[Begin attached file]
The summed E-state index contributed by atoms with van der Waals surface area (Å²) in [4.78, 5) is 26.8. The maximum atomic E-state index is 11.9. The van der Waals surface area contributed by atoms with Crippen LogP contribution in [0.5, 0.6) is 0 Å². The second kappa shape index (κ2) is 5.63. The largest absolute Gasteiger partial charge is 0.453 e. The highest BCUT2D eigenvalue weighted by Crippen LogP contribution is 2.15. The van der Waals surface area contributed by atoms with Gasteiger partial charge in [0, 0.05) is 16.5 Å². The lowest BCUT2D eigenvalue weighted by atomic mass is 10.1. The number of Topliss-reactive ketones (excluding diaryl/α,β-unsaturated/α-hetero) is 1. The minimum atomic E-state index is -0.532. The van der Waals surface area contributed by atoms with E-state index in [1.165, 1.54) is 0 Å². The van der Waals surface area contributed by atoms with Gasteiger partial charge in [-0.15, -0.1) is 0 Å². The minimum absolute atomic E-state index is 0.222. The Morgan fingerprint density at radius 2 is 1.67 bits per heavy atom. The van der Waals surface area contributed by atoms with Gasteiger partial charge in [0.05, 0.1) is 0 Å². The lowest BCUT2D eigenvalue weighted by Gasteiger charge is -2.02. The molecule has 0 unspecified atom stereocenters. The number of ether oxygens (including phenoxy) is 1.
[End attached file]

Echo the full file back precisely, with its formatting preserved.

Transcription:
The summed E-state index contributed by atoms with van der Waals surface area (Å²) in [4.78, 5) is 26.8. The maximum atomic E-state index is 11.9. The van der Waals surface area contributed by atoms with Crippen LogP contribution in [0.5, 0.6) is 0 Å². The second kappa shape index (κ2) is 5.63. The largest absolute Gasteiger partial charge is 0.453 e. The highest BCUT2D eigenvalue weighted by Crippen LogP contribution is 2.15. The van der Waals surface area contributed by atoms with Gasteiger partial charge in [0, 0.05) is 16.5 Å². The lowest BCUT2D eigenvalue weighted by atomic mass is 10.1. The number of Topliss-reactive ketones (excluding diaryl/α,β-unsaturated/α-hetero) is 1. The minimum atomic E-state index is -0.532. The van der Waals surface area contributed by atoms with E-state index in [1.165, 1.54) is 0 Å². The van der Waals surface area contributed by atoms with Gasteiger partial charge in [-0.15, -0.1) is 0 Å². The minimum absolute atomic E-state index is 0.222. The Morgan fingerprint density at radius 2 is 1.67 bits per heavy atom. The van der Waals surface area contributed by atoms with Gasteiger partial charge in [0.05, 0.1) is 0 Å². The lowest BCUT2D eigenvalue weighted by Gasteiger charge is -2.02. The molecule has 0 unspecified atom stereocenters. The number of ether oxygens (including phenoxy) is 1.